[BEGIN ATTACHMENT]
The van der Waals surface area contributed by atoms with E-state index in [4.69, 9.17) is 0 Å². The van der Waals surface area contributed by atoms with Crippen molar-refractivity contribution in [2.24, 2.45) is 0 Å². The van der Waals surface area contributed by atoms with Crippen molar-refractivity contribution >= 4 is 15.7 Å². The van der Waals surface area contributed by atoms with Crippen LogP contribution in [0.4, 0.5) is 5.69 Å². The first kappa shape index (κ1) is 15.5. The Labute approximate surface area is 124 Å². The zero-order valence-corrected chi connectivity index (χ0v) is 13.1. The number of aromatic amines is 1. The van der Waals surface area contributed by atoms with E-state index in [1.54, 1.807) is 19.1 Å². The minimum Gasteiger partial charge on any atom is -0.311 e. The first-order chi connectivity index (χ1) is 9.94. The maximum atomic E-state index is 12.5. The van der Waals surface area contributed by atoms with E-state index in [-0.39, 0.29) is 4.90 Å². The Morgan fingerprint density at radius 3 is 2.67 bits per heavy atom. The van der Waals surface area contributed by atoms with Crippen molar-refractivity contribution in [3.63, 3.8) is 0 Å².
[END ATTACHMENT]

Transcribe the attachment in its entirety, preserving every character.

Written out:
The van der Waals surface area contributed by atoms with E-state index in [4.69, 9.17) is 0 Å². The van der Waals surface area contributed by atoms with Crippen molar-refractivity contribution in [2.24, 2.45) is 0 Å². The van der Waals surface area contributed by atoms with Crippen molar-refractivity contribution >= 4 is 15.7 Å². The van der Waals surface area contributed by atoms with Crippen LogP contribution in [0.4, 0.5) is 5.69 Å². The first kappa shape index (κ1) is 15.5. The Labute approximate surface area is 124 Å². The zero-order valence-corrected chi connectivity index (χ0v) is 13.1. The number of aromatic amines is 1. The van der Waals surface area contributed by atoms with E-state index in [1.54, 1.807) is 19.1 Å². The minimum Gasteiger partial charge on any atom is -0.311 e. The first-order chi connectivity index (χ1) is 9.94. The maximum atomic E-state index is 12.5. The van der Waals surface area contributed by atoms with E-state index in [-0.39, 0.29) is 4.90 Å². The Morgan fingerprint density at radius 3 is 2.67 bits per heavy atom. The van der Waals surface area contributed by atoms with Crippen molar-refractivity contribution in [3.63, 3.8) is 0 Å².